Jump directly to the content
My Perfect Life with Anorexia

My Perfect Life with Anorexia


Aug 31 2012
And how God saved me from it.

The first time I admitted to myself that I had an eating disorder, I was eating raw spinach straight out of the container. As I wondered how many calories it contained—10, to be precise—and how long I would have run in order to "undo" my meal, it occurred to me: This is not normal.

As a highly driven, perfectionistic person, I never admitted that I was struggling. On the outside, I never let it show; I was editor-in-chief of the newspaper, passed honors classes with As—and I ate less than 1,000 calories a day. I thought I was standing out. In reality, I was isolated.

I was starving for love—and I am not the only one.

For high-achieving young women in intellectually rigorous academic programs, eating disorders offer a coping mechanism for stress and anxiety—beyond normal responses to insecurities, says Donna Aldridge, a professional counselor who works at the Wheaton College Counseling Center.

And it is a weighty issue to balance one's worth against physical appearance or academic achievements. For Christian women, God calls us to something greater than a life of balancing scales; God calls us to place the full weight of our struggles on the promises of Scripture. In God, we are more than any number - either our weight or our grade-point averages - can define.

Yet, even on Christian college campuses, disordered eating is unfortunately prevalent, Aldridge says. According to the National Institute for Mental Health, the average age of onset for a formally diagnosed eating disorder, which counselors distinguish from disordered eating, is 19 to 20 years old—and religion appears not to be a factor in prevalence.

"An eating disorder steps over the line," Aldridge said. "It becomes an all-inclusive obsession where it eats up the whole person."

As I found out, anorexia nervosa is more than salad for dinner "to lose five pounds" or fear of eating cake. The disorder, which is truly mental, is, despite common beliefs, not a fear of food; it is an obsession with food, not a choice, but a compulsion to eat perfectly, or eat nothing at all.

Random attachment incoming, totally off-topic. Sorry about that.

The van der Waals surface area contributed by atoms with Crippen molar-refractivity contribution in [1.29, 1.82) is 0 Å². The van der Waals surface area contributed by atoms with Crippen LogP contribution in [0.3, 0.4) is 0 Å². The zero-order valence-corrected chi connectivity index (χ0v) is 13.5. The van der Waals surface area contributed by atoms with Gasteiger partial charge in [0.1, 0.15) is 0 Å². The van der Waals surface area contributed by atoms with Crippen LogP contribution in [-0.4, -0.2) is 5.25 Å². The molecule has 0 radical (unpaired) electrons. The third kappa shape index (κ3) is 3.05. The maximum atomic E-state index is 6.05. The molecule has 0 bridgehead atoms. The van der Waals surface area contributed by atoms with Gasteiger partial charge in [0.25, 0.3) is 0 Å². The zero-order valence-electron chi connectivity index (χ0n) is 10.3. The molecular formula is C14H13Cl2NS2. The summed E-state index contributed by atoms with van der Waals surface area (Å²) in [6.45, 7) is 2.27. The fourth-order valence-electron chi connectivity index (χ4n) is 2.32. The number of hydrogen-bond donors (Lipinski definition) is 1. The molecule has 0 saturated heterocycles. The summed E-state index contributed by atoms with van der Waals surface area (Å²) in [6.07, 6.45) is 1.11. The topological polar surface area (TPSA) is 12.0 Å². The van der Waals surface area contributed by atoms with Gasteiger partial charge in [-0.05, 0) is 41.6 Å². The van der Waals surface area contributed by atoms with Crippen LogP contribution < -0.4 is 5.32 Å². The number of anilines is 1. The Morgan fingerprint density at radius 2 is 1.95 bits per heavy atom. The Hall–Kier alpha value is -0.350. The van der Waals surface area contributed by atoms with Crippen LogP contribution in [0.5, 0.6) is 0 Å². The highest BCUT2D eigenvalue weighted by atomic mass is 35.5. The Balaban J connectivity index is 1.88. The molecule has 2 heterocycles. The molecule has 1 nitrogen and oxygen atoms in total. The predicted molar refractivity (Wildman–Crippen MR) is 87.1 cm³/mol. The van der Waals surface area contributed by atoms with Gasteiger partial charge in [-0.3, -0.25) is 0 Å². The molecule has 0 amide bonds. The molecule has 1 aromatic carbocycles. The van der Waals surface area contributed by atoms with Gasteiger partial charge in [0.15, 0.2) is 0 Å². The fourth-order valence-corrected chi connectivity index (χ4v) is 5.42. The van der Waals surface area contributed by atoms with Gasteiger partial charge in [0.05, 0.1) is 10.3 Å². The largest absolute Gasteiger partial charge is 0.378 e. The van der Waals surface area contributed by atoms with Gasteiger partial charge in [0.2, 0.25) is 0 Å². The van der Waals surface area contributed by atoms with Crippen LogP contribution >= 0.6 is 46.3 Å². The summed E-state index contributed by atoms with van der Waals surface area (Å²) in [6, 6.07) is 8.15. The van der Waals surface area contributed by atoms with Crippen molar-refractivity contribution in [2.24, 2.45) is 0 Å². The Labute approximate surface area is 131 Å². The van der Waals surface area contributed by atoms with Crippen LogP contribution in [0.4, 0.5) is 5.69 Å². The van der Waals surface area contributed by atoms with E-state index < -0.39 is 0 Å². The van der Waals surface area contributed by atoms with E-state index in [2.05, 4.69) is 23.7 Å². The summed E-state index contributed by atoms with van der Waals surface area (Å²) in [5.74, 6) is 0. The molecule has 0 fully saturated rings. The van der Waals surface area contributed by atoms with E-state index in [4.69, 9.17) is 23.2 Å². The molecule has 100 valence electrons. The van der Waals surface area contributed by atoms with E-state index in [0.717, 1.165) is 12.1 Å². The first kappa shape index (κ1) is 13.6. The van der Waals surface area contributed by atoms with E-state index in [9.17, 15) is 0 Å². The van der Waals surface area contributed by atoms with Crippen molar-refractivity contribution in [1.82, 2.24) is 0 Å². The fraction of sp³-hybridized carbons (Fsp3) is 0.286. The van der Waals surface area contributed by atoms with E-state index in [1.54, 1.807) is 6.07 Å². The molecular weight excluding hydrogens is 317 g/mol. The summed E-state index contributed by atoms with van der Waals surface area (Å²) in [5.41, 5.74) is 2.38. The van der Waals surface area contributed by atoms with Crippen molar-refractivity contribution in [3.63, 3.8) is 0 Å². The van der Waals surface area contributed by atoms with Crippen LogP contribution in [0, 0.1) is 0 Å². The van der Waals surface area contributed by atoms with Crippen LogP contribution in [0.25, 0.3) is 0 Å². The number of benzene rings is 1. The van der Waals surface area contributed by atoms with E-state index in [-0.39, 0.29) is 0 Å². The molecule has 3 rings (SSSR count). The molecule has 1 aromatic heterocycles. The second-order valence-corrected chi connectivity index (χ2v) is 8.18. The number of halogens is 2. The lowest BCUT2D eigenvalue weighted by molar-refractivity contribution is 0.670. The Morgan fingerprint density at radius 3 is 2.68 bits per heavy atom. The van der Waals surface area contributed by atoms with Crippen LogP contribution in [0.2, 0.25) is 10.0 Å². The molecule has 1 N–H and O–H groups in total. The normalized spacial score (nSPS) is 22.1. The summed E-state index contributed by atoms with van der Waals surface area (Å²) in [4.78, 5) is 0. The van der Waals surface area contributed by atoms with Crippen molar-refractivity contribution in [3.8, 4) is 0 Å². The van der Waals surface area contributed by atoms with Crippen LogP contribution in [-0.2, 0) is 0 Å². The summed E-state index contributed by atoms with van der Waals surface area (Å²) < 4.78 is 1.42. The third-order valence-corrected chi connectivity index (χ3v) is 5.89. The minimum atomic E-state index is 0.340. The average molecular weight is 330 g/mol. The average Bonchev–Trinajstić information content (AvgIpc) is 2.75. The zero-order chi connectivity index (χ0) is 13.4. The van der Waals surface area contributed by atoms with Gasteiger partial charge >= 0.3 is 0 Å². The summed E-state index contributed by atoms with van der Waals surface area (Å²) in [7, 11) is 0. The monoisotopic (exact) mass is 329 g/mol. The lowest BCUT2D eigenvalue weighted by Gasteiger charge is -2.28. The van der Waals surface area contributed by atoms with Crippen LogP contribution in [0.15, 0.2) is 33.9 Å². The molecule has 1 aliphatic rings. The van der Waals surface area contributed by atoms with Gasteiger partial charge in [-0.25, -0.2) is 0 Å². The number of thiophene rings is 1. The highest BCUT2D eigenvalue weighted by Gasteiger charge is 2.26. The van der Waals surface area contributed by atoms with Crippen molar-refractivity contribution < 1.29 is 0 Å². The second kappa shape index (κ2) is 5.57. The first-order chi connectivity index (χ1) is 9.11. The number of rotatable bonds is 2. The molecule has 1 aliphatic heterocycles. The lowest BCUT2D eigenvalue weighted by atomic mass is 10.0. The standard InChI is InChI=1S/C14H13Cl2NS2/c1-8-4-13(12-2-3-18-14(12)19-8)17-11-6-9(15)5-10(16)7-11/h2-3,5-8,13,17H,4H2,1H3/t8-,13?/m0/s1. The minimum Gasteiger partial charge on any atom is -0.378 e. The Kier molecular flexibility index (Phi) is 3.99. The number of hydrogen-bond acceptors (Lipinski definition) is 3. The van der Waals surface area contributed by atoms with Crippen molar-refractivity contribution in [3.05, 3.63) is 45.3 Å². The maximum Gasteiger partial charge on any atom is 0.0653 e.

For me, anorexia began as a desire to eat more healthfully, but I quickly became preoccupied with food. I tallied calorie counts in the margins of my class notes, counting over and over again. I worked out obsessively and planned elaborate, weeklong meal schedules, only to settle for salad every time. Sometimes I would slip up and binge—horrifying, thoughtless eating rampages—and immediately regret every bite. I lived in constant fear that each meal would be the one that triggered a binge—or worse: that it would be my last. In any case, I could focus all of my brainpower on those miniscule calories, rather than on the uncontrollable world around me.

To add a comment you need to be a registered user or Christianity Today subscriber.

orSubscribeor
More from Her.menutics
The Benefits of Having Other People Raise Your Kids

The Benefits of Having Other People Raise Your Kids

Why doing it all alone isn’t the best (or most biblical) parenting strategy.
What to Do When You Don’t Know a Family’s Immigration Status

What to Do When You Don’t Know a Family’s Immigration Status

Amid the confusion over immigration laws, here are five things you should know.
Christine Caine: Would God Give Me Ministry and Marriage?

Christine Caine: Would God Give Me Ministry and Marriage?

How God multiplies our loves and passions.
The Christian Editor Behind the South's Sweetest Wedding Mag

The Christian Editor Behind the South's Sweetest Wedding Mag

Talking perfectionism, marriage, and faith with entrepreneur and new author Lara Casey.
Include results from Christianity Today
Browse Archives:

So Hot Right Now

Not All Vulnerability Is Brave

We don’t have to expose our deepest secrets with every speech and blog post.

What We're Reading

CT eBooks and Bible Studies

Christianity Today
My Perfect Life with Anorexia